Economics for Competition Lawyers

Subject LAWS70010 (2016)

Note: This is an archived Handbook entry from 2016.

Credit Points: 12.5
Level: 7 (Graduate/Postgraduate)
Dates & Locations:

This subject is not offered in 2016.

Time Commitment: Contact Hours: 24-26 hours
Total Time Commitment:

136-150 hours

The pre-teaching period commences four weeks before the subject commencement date. From this time, students are expected to access and review the Reading Guide that will be available from the LMS subject page and the subject materials provided by the subject coordinator, which will be available from Melbourne Law School. Refer to the Reading Guide for confirmation of which resources need to be read and what other preparation is required before the teaching period commences.


Melbourne Law Masters Students: None

JD Students: Successful completion of the below subject:

Study Period Commencement:
Credit Points:
November, Semester 2
Corequisites: None
Recommended Background Knowledge:

Applicants without legal qualifications should note that subjects are offered in the discipline of law at an advanced graduate level. While every effort will be made to meet the needs of students trained in other fields, concessions will not be made in the general level of instruction or assessment. Most subjects assume the knowledge usually acquired in a degree in law (LLB, JD or equivalent). Applicants should note that admission to some subjects in the Melbourne Law Masters will be dependent upon the individual applicant’s educational background and professional experience.

Non Allowed Subjects:
Core Participation Requirements:

The Melbourne Law Masters welcomes applications from students with disabilities. The inherent academic requirements for study in the Melbourne Law Masters are:

  • The ability to attend a minimum of 75% of classes and actively engage in the analysis and critique of complex materials and debate;
  • The ability to read, analyse and comprehend complex written legal materials and complex interdisciplinary materials;
  • The ability to clearly and independently communicate in writing a knowledge and application of legal principles and interdisciplinary materials and to critically evaluate these;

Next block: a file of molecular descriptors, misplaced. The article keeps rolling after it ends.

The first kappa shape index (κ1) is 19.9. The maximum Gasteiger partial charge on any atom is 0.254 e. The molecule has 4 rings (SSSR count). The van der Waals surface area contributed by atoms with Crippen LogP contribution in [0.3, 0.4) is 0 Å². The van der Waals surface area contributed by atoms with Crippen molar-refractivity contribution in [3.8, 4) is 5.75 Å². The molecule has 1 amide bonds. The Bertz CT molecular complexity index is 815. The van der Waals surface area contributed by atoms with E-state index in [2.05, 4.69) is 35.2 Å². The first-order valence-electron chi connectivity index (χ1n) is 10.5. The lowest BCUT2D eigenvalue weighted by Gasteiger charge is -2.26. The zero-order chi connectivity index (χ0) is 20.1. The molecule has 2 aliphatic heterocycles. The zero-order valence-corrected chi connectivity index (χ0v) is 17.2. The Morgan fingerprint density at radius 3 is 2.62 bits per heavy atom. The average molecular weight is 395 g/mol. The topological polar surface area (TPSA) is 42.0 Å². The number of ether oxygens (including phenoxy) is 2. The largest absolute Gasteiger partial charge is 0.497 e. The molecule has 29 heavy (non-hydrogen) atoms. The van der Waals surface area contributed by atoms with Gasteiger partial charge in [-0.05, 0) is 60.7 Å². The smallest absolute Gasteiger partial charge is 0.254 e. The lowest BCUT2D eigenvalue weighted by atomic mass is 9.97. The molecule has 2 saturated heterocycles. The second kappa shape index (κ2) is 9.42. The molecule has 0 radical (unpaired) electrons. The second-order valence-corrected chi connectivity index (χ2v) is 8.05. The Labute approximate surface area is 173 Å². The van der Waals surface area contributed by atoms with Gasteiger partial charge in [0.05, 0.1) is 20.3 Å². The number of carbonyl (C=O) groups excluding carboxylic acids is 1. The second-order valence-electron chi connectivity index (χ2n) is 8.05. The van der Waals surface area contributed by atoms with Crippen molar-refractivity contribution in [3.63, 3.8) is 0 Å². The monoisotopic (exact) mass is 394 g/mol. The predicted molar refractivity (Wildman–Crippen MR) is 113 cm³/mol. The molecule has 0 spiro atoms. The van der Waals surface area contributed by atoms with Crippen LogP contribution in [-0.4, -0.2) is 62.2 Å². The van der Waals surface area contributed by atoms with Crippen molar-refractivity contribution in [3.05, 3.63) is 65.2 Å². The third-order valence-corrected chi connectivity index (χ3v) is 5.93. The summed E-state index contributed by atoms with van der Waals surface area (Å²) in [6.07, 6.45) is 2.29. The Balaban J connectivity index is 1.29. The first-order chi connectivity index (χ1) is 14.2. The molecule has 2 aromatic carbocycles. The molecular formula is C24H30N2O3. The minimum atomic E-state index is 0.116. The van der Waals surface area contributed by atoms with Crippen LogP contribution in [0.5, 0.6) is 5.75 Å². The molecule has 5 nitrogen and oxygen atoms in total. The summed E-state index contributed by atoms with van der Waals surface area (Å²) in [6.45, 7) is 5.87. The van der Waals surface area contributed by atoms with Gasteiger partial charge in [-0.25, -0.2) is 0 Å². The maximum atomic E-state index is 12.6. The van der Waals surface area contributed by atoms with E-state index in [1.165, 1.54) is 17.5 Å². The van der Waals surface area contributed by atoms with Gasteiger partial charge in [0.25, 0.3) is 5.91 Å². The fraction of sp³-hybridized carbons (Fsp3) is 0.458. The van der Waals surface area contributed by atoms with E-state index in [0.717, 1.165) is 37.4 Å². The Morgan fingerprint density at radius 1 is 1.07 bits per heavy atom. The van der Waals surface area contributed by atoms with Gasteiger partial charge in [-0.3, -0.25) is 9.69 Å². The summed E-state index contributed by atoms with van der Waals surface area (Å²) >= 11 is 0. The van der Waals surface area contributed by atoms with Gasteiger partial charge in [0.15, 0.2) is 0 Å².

• The ability to clearly and independently communicate orally a knowledge and application of legal principles and interdisciplinary materials and critically evaluate these;
  • The ability to work independently and as a part of a group;
  • The ability to present orally and in writing legal analysis to a professional standard.

Students who feel their disability will inhibit them from meeting these inherent academic requirements are encouraged to contact Student Equity and Disability Support.



Dr Philip Williams AM (Coordinator)

Phone: +61 3 8344 6190

Subject Overview:

Competition law cases before the courts, tribunals and administrative agencies and applications for clearance of mergers by administrative agencies require economic analysis. This analysis increasingly relies on sophisticated techniques of economics, such as oligopoly models, game theory, critical loss analysis and the use of regression to analyse data. This subject provides an opportunity for competition lawyers to familiarise themselves with these techniques so that they can more readily identify what evidence and information might be appropriate in particular cases. The subject makes no use of algebra; the techniques are presented by means of simple numerical examples. The lecturer is one of Australia’s leading economists in this field and over a period of three decades has given advice to all the leading law firms in Australia and New Zealand and competition authorities on economic issues and oral evidence in many of the leading cases in both countries.

Principal topics include:

  • The values underlying competition law
  • Markets, market power and competition
  • The economics of collusion
  • Barriers to entry
  • The effect of vertical arrangements on competition
  • Economic issues in misuse of market power
  • Mergers with homogeneous products
  • Mergers with differentiated products
  • Economic efficiency and authorisation
  • Quantification of penalties and damages.
Learning Outcomes:

A student who has successfully completed this subject will:

  • Have an advanced appreciation of the economic rationale behind the competition provisions of the Competition and Consumer Act 2010 (Cth)
  • Understand and be able to use in a sophisticated and applied way the economic terminology and concepts used in competition law
  • Have an advanced understanding of the relevance of the economic theories of competition and efficiency to competition law
  • Appreciate how economic techniques can be used to develop and present evidence in competition law matters before the Australian Competition and Consumer Commission, the Australian Competition Tribunal and the courts.
  • Class participation (10%)
  • Take-home examination (5,000-6,000 words as specified in the subject reading guide) (50%) (24 - 27 June)
  • 4,000 word research paper (40%) (3 August) on a topic approved by the subject coordinator

A minimum of 75% attendance is a hurdle requirement.

Prescribed Texts:

Specialist printed materials will be made available free of charge from the Melbourne Law School prior to the pre-teaching period.

Breadth Options:

This subject is not available as a breadth subject.

Fees Information: Subject EFTSL, Level, Discipline & Census Date
Links to further information:
Related Course(s): Graduate Diploma in Competition and Consumer Law
Graduate Diploma in Legal Studies
Juris Doctor
Master of Commercial Law
Master of Competition and Consumer Law
Master of Laws

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